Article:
is to this day often a stiff affair. Too speeches - often gets ridiculed in Noonan’s ‘touching the face of God’
much room is given to ceremony and Germany as ‘hollywoodesque’ drama. in Reagan’s address to the nation
after the Challenger disaster.

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The Speechwriter February 2015 | Volume 16 10

Newsletter of The UK Speechwriters’ Guild

Regardless of whether you give a Guild, ‘… and that way down deep Can you give us any tips on how
speech or a presentation, you should in the heart of life’s extraordinary to flatter a German audience?
try to make sure that your delivery complexity is ... extraordinary
follows a fil rouge and has a story simplicity.’ (Peggy Noonan, On ‘Don’t mention the war!’ I’m
arc to bind it all together. With or Speaking Well). just kidding. I cannot answer that
without the visualisation on slides, because I do not know what the
whiteboards, or whatever: take your What font do you use for your stereotypical ‘German audience’ is.
audience on a journey they will scripts? Sorry.
remember.
That’s a trade secret. No, seriously, The European Speechwriter
Incidentally, I believe that Peggy I have no clear answer for this. I guess Network Autumn conference will
Noonan would sympathise when it kind of depends on what mood I take place in Berlin, Germany in
it comes to crafting scripts with am in or on the topic I write about. October 2015
the Zen-style simplicity advocated
by Garr Reynolds for slide design. What’s your favourite reference
The Speechwriter is edited by Brian
If I may quote from the ‘Rhetorical book?
Jenner
Toolkit’ from the UK Speechwriter’s The internet.
europa|studio
TM

Design by

SPRING SPEECHWRITERS AND BUSINESS COMMUNICATORS


CONFERENCE 15-17 April 2015 - Westminster College, Cambridge
Hal Gordon, former speechwriter to US Secretary of
State, Colin Powell, will be speaking about the man who
taught Churchill to speak.
Alexander von Reumont from the German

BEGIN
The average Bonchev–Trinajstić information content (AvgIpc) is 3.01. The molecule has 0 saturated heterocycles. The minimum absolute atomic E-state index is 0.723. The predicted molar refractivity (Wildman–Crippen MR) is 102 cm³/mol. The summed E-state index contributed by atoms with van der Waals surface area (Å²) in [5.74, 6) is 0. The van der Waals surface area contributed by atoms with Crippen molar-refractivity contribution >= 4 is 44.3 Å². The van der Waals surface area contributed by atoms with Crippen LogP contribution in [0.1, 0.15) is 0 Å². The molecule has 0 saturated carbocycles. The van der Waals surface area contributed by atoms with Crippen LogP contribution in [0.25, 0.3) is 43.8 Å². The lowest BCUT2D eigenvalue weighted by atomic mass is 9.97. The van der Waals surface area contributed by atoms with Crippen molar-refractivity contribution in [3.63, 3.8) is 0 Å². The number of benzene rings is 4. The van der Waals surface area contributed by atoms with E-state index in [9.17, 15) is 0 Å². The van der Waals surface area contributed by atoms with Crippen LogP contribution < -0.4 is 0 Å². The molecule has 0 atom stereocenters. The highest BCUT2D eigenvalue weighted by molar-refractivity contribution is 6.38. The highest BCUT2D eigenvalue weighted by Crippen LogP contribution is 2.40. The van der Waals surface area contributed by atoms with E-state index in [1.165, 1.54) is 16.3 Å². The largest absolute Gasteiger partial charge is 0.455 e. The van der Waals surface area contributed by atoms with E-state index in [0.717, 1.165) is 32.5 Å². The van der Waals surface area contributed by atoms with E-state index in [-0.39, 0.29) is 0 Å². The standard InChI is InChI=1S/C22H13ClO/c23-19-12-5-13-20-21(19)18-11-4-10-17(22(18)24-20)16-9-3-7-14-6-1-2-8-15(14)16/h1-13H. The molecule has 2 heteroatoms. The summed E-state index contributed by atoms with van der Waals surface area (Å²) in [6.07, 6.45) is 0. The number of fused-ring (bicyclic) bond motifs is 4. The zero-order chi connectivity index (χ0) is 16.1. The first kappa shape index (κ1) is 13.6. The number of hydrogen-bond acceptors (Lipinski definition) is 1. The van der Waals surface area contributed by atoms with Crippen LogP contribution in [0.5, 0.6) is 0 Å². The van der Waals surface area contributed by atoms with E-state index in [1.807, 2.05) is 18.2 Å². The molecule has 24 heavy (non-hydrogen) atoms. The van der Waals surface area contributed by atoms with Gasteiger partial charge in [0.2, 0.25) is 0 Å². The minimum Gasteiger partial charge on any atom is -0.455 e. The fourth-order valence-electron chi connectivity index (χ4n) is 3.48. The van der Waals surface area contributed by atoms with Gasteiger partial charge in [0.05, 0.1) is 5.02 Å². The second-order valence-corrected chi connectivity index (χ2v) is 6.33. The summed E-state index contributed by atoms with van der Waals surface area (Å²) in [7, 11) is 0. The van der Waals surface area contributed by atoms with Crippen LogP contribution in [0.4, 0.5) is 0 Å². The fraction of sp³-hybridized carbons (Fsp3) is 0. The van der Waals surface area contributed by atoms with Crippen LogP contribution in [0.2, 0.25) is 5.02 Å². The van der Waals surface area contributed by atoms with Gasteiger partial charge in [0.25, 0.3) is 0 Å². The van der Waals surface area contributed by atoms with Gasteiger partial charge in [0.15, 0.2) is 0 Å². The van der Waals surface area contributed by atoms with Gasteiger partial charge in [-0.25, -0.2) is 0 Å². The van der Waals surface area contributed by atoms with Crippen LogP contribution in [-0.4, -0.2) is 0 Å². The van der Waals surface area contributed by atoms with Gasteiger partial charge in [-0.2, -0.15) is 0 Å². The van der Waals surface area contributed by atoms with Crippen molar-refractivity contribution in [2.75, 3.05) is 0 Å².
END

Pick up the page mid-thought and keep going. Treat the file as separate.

Speechwriters’ Guild will be speaking about charisma.

T he tenth European Speechwriter Network


conference in conjunction with the UK
Speechwriters’ Guild will be taking place at Westminster
Jesper Langergaard from the Danish Ministry of
Science will be speaking about humour.
College, Cambridge from April 15-17 2015 - in the middle Lucia Hodgson from the UK Department of Education
of the UK General Election campaign. will tell us about how Whitehall speechwriters work.
Our conferences offer a unique way to understand the Hanneke Kulik from the Dutch Ministry of Finance will
challenges of writing speeches by spending three days be speaking about speechwriters’ ethics.
in the company of some of the top speechwriters in the
UK Business Communicator of the Year and
world.
pensions guru, Steve Bee, will be speaking on visual
Pre-conference training will take place on the communication.
Wednesday.
Kate Bruce from St John’s College, Durham, will be
Erich Schnure, who wrote for Al Gore, will be giving some insights on the skill of preaching.
delivering a workshop on ‘Wisdom from the White House’.
The breakout sessions will include:
Washington-based communications consultant, Denise
Graveline, will be delivering a workshop on how to write Roger Lakin from BP on corporate speechwriting.
‘TED-quality talk’. Martin Shovel and Martha Leyton from Writing for non-native speakers and multilingual
CreativityWorks in Brighton will be coaching delegates in audiences with Sarah Lynch from the European Union.
persuasion.
Roger Evans from the Scottish Parliament will speak on
At the main conference the speakers will include: How do we promote a positive culture for speechwriting.
The chief speechwriter at Disney in Florida, Tom Purchase a ticket by going to:
Morrisey, who will be talking about The Staying Power of http://cambridgespeechwriters.eventbrite.com
Story.